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Donaldson and Eliashberg Awarded 2020 Wolf Prize

Sir Simon Donaldson of Imperial College London and the Simons Center, Stony Brook University, and Yakov Eliash- berg of Stanford University have been awarded the Wolf Foundation Prize for Mathematics for 2020 by the Wolf Foundation “for their contributions to differential geometry and topology.”

ideas in global nonlinear analysis, topology, and algebraic geometry. A trademark of Donaldson’s work is to use geometric ideas in infinite dimensions and deep nonlinear analysis to give new ways to solve partial differential equations (PDE). In this way, he used the Yang–Mills equations, which [have their] origin in quantum field theory, to solve problems in pure mathematics (Kähler manifolds) and changed our understanding of symplectic manifolds. These are the phase spaces of classical mechanics, and he has shown that large parts of the powerful theory of algebraic geometry can be extended to them. Sir Simon Donaldson Yakov Eliashberg Applying physics to problems of pure mathematics was a stunning reversal of the usual interaction between the Citation: Donaldson subjects and has helped develop a new unification of the Simon Donaldson is awarded the Wolf Prize for his leader- subjects over the last twenty years, resulting in great prog- ship in geometry in the last thirty-five years. His work has ress in both. His use of moduli (or parameter) spaces of been a unique combination of novel ideas in global nonlin- solutions of physical equations—and the interpretation of ear analysis, topology, algebraic geometry, and theoretical this technique as a form of quantum field theory—is now physics, following his fundamental work on four-manifolds pervasive throughout many branches of modern mathe- matics and physics as a way to produce “Donaldson-type and gauge theory. Especially remarkable is his recent work invariants” of geometries of all types. In the last five years on symplectic and Kähler geometry. he has been making great progress with special geometries As a graduate student, Donaldson made a spectacular crucial to string theory in dimensions six (“Donaldson– discovery on the nature of four-dimensional geometry Thomas theory”), seven, and eight. and topology which is considered one of the great events of twentieth-century mathematics. He showed there are Citation: Eliashberg phenomena in four dimensions which have no counterpart Yakov Eliashberg is awarded the Wolf Prize for his founda- in any other dimension. This was totally unexpected, run- tional work on symplectic and contact topology, changing ning against the perceived wisdom of the time. Not only the face of these fields, and for his groundbreaking contri- did Donaldson make this discovery, but he also produced bution to homotopy principles for partial differential rela- new tools with which to study it, involving deep new tions and to topological foundations of multidimensional complex analysis. For permission to reprint this article, please contact: reprint-permission Eliashberg is one of the founders of symplectic and con- @ams.org. tact topology, a discipline [that] originated as mathematical DOI: https://dx.doi.org/10.1090/noti2109 language for qualitative problems of classical mechanics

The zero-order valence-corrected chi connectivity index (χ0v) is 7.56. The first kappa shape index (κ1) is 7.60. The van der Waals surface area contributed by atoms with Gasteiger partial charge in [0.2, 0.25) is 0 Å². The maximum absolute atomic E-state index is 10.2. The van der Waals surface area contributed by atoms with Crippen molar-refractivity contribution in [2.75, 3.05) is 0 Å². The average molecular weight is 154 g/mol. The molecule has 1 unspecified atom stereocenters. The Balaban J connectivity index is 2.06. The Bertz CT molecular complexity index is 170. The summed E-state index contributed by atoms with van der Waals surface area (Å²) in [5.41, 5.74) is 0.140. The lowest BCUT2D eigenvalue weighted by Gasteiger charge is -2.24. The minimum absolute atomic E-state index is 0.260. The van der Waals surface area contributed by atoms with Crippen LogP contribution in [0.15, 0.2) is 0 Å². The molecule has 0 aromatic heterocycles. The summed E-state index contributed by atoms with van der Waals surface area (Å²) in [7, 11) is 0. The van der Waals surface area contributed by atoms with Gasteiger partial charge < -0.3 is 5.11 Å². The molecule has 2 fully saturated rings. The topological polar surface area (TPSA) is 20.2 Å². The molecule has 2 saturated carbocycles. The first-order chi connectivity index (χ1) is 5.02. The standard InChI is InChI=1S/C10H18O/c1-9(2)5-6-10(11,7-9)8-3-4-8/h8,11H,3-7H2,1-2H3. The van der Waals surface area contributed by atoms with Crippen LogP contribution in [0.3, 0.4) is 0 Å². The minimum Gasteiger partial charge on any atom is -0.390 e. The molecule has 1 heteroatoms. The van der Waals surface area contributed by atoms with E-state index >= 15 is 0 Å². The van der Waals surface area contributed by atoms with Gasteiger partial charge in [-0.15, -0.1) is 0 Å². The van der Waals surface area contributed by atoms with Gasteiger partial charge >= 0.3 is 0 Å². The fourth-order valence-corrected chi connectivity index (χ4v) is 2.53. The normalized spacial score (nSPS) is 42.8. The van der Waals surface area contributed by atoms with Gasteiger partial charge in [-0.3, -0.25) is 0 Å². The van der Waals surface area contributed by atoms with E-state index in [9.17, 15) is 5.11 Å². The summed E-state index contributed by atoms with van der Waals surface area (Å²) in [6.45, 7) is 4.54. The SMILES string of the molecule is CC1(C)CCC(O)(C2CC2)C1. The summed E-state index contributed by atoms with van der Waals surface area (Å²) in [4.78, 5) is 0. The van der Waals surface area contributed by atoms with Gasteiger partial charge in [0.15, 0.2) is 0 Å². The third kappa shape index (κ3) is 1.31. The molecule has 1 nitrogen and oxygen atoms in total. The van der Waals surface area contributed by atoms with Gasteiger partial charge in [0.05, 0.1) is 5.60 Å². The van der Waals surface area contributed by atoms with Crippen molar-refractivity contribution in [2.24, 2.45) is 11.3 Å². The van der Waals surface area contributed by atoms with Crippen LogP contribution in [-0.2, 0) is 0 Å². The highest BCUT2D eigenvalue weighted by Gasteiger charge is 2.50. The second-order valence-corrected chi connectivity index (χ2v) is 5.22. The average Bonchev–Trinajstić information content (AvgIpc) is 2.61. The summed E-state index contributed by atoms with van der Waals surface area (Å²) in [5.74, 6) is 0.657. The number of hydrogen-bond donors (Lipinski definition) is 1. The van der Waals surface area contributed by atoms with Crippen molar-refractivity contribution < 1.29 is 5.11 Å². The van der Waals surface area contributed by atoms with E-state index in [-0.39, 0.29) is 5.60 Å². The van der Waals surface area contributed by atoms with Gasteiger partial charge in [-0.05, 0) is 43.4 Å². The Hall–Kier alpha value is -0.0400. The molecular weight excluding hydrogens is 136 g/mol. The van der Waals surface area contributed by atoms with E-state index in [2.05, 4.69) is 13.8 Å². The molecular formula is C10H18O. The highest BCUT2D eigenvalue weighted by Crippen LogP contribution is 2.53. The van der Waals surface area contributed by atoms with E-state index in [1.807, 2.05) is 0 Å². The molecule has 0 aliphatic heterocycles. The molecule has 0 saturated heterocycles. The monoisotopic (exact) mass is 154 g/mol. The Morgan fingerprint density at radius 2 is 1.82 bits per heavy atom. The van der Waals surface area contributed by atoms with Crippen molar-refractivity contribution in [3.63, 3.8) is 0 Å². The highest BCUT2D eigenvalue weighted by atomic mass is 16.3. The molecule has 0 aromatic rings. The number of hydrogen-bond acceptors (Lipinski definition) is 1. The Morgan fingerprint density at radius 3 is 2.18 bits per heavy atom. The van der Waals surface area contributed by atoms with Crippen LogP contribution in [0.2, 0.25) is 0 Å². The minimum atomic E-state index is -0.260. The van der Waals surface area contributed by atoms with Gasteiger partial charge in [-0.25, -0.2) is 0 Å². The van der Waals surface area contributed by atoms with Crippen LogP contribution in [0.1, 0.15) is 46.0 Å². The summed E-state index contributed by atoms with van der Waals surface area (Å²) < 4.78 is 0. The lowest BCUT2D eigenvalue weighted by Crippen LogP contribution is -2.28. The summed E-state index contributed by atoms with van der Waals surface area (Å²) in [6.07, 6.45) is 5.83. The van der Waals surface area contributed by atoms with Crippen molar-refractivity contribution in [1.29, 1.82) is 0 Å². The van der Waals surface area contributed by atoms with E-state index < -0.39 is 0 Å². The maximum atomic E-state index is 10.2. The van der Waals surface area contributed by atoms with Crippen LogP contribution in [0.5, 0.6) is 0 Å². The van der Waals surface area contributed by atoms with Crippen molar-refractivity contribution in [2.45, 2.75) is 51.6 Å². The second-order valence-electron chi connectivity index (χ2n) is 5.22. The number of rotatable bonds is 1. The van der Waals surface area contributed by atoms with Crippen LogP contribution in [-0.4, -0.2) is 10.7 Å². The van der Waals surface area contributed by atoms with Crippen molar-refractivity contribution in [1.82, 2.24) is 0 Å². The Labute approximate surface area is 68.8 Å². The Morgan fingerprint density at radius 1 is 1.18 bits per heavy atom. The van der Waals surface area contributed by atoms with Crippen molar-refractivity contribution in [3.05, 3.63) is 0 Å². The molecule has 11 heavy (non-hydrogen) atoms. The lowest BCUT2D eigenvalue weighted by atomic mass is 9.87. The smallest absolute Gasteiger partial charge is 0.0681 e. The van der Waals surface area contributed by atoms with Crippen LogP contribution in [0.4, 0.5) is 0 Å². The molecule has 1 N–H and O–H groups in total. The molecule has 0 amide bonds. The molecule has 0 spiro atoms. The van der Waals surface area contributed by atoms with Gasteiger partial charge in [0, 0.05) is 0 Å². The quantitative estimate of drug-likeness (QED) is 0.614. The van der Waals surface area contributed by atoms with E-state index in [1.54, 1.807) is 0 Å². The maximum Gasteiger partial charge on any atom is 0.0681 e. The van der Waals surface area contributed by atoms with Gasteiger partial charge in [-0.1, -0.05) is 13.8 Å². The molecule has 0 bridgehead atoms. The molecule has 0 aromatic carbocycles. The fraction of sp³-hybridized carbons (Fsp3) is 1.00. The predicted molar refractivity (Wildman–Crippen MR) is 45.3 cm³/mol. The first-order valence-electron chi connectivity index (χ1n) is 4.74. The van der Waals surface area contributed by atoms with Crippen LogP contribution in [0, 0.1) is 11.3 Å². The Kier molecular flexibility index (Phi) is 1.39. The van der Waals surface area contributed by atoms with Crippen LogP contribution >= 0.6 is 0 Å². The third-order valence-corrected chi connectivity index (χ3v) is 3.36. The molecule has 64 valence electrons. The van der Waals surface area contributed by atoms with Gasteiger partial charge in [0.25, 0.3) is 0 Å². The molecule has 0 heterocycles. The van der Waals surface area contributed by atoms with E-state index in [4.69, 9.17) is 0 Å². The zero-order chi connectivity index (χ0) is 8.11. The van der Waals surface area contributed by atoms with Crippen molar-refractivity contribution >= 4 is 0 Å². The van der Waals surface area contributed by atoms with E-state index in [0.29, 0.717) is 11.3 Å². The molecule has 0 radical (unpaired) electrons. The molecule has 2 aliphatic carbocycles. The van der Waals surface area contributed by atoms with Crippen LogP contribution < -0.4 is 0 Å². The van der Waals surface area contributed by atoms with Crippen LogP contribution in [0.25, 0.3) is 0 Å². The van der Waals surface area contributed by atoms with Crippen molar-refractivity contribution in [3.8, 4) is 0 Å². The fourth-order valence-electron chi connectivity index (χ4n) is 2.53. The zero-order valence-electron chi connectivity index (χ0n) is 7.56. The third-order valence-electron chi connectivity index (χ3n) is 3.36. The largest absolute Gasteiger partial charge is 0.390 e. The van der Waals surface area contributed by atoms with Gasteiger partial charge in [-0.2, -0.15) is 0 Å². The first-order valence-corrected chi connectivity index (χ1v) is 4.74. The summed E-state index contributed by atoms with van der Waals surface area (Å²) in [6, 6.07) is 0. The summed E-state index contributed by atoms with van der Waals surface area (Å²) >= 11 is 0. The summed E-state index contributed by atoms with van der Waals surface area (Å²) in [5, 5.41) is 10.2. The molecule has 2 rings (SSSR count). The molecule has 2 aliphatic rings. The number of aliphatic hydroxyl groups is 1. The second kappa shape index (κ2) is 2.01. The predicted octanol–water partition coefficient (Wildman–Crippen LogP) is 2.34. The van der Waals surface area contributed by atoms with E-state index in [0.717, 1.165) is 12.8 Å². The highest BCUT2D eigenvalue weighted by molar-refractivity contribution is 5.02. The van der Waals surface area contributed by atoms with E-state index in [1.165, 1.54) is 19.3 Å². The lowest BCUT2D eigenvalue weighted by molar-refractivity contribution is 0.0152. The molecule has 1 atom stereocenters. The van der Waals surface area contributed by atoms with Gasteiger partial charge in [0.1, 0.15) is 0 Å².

912 Notices of the American Mathematical Society Volume 67, Number 6 COMMUNICATION and having deep connections with modern physics. The fellow at All Souls College, Oxford. He spent the academic emergence of symplectic and contact topology has been one year 1983–1984 at the Institute for Advanced Study, then of the most striking long-term advances in mathematical returned to Oxford as Wallis Professor of Mathematics in research over the past four decades. Eliashberg is among 1985. He spent a year as visiting professor at Stanford Uni- the main exponents of this development. versity and joined the faculty at Imperial College London In the 1980s Eliashberg developed a highly ingenious in 1998. He joined the Simons Center in 2014. Donaldson and very visual combinatorial technique that led him to was awarded the Fields Medal in 1986. His honors and the first manifestation of symplectic rigidity: the group of awards also include the Junior Whitehead Prize of the symplectomorphisms is closed in the group of all diffeo- London Mathematical Society (1985), the Crafoord Prize morphisms in the uniform topology. This fundamental in Mathematics (1994), the Pólya Prize of the LMS (1999), result, proved in a different way also by Gromov and called the King Faisal International Prize (2006), the Nemmers nowadays the Eliashberg–Gromov theorem, is considered Prize (2008), the Shaw Prize (with C. Taubes, 2009), the as one of the wonders and cornerstones of symplectic Breakthrough Prize in Mathematics (2014), and the Oswald topology. In a series of papers (1989–1992), Eliashberg Veblen Prize in Geometry (with X. Chen and S. Sun, 2019). introduced and explored a fundamental dichotomy “tight He is a Fellow of the AMS and of the Royal Society and a for- vs. overtwisted” contact structure that shaped the face of eign member of the US National Academy of Sciences and modern contact topology. Using this dichotomy, he gave the Royal Swedish Academy of Sciences. He was knighted the complete classification of contact structures on the in 2012 for his service to mathematics. three-sphere (1992). In these papers, Eliashberg laid the Yakov Eliashberg was born in 1946 in Leningrad. He foundations of modern contact topology and introduced received his PhD from Leningrad University in 1972 under mathematical language which is widely used by researchers the direction of V. A. Rokhlin. He was a faculty member at in this rapidly developing field. Syktyvkar State University from 1972 to 1979. He worked In a seminal 2000 paper, Eliashberg (with Givental in software engineering from 1980 to 1987. In 1988 he and Hofer) pioneered foundations of symplectic field moved to the United States, where he joined the faculty theory, a powerful, rich, and notoriously sophisticated at Stanford University in 1989. He was awarded a Gug- algebraic structure behind Gromov’s pseudoholomorphic genheim Fellowship in 1995. Other honors include the curves. It had a huge impact and became one of the most Oswald Veblen Prize in Geometry (with J. Cheeger and M. J. central and exciting directions in symplectic and contact Hopkins, 2001), the Heinz Hopf Prize (with H. Hofer, topology. It has led to a significant progress on numerous 2013), and the Crafoord Prize (2016). He was elected to the areas, including topology of Lagrangian submanifolds and US National Academy of Sciences in 2002. He is a Fellow geometry and dynamics of contact transformations, and of the AMS. it exhibited surprising links with classical and quantum About the Prize integrable systems. In recent years (2013–2015), Eliashberg found a num- The Wolf Prize carries a cash award of US$100,000. The ber of astonishing appearances of homotopy principles in science prizes are given annually in the areas of agriculture, symplectic and contact topology, leading him to a solution chemistry, mathematics, medicine, and physics. Laureates of a number of outstanding open problems and leading to receive their awards from the President of the State of Is- a “mentality shift” in the field. Before these developments, rael in a special ceremony at the Knesset Building (Israel’s the consensus among experts was that the symplectic world Parliament) in Jerusalem. The list of previous recipients of is governed by rigidity coming from Gromov’s theory of the Wolf Prize in Mathematics is available on the website pseudoholomorphic curves or, equivalently, by Morse of the Wolf Foundation, www.wolffund.org.il. theory on the loop spaces of symplectic manifolds. The —From Wolf Foundation announcements current impression based on Eliashberg’s discoveries is that rigidity is just a drop in the ocean of flexible phenomena. Credits Photo of Simon Donaldson is courtesy of Simon Donaldson. Biographical Sketches Photo of Yakov Eliashberg is courtesy of Yakov Eliashberg. Sir Simon K. Donaldson was born in 1957 in Cambridge, United Kingdom. Through his passion for sailing as a young man, he became interested in the design of boats and, in turn, in mathematics. He received his BA degree in mathematics from Pembroke College, Cambridge University, in 1979 and his PhD from Oxford University in 1983 under Nigel Hitchin and Michael Atiyah. After receiving his degree, he was appointed a junior research